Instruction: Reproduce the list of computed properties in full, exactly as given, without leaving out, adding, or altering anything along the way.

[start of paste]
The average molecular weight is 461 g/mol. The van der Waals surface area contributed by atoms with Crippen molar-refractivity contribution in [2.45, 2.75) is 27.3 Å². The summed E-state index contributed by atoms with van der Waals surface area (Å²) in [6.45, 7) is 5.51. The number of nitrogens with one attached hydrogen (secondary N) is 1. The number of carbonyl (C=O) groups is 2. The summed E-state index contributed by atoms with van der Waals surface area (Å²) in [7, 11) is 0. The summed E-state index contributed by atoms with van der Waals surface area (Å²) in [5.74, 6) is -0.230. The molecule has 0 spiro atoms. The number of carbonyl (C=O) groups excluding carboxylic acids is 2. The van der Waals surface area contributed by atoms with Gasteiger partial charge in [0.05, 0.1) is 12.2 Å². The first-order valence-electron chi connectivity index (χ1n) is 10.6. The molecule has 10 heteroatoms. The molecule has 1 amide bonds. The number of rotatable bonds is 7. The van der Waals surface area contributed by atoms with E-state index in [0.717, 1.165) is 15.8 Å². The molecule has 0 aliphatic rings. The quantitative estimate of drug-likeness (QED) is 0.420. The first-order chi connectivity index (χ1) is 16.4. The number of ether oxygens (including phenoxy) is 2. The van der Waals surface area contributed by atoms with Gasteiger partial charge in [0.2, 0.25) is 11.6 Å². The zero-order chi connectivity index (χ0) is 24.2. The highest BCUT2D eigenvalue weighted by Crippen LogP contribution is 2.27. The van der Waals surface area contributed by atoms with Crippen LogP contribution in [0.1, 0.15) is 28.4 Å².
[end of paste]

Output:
The average molecular weight is 461 g/mol. The van der Waals surface area contributed by atoms with Crippen molar-refractivity contribution in [2.45, 2.75) is 27.3 Å². The summed E-state index contributed by atoms with van der Waals surface area (Å²) in [6.45, 7) is 5.51. The number of nitrogens with one attached hydrogen (secondary N) is 1. The number of carbonyl (C=O) groups is 2. The summed E-state index contributed by atoms with van der Waals surface area (Å²) in [7, 11) is 0. The summed E-state index contributed by atoms with van der Waals surface area (Å²) in [5.74, 6) is -0.230. The molecule has 0 spiro atoms. The number of carbonyl (C=O) groups excluding carboxylic acids is 2. The van der Waals surface area contributed by atoms with Gasteiger partial charge in [0.05, 0.1) is 12.2 Å². The first-order valence-electron chi connectivity index (χ1n) is 10.6. The molecule has 10 heteroatoms. The molecule has 1 amide bonds. The number of rotatable bonds is 7. The van der Waals surface area contributed by atoms with E-state index in [0.717, 1.165) is 15.8 Å². The molecule has 0 aliphatic rings. The quantitative estimate of drug-likeness (QED) is 0.420. The first-order chi connectivity index (χ1) is 16.4. The number of ether oxygens (including phenoxy) is 2. The van der Waals surface area contributed by atoms with Gasteiger partial charge in [0.2, 0.25) is 11.6 Å². The zero-order chi connectivity index (χ0) is 24.2. The highest BCUT2D eigenvalue weighted by Crippen LogP contribution is 2.27. The van der Waals surface area contributed by atoms with Crippen LogP contribution in [0.1, 0.15) is 28.4 Å².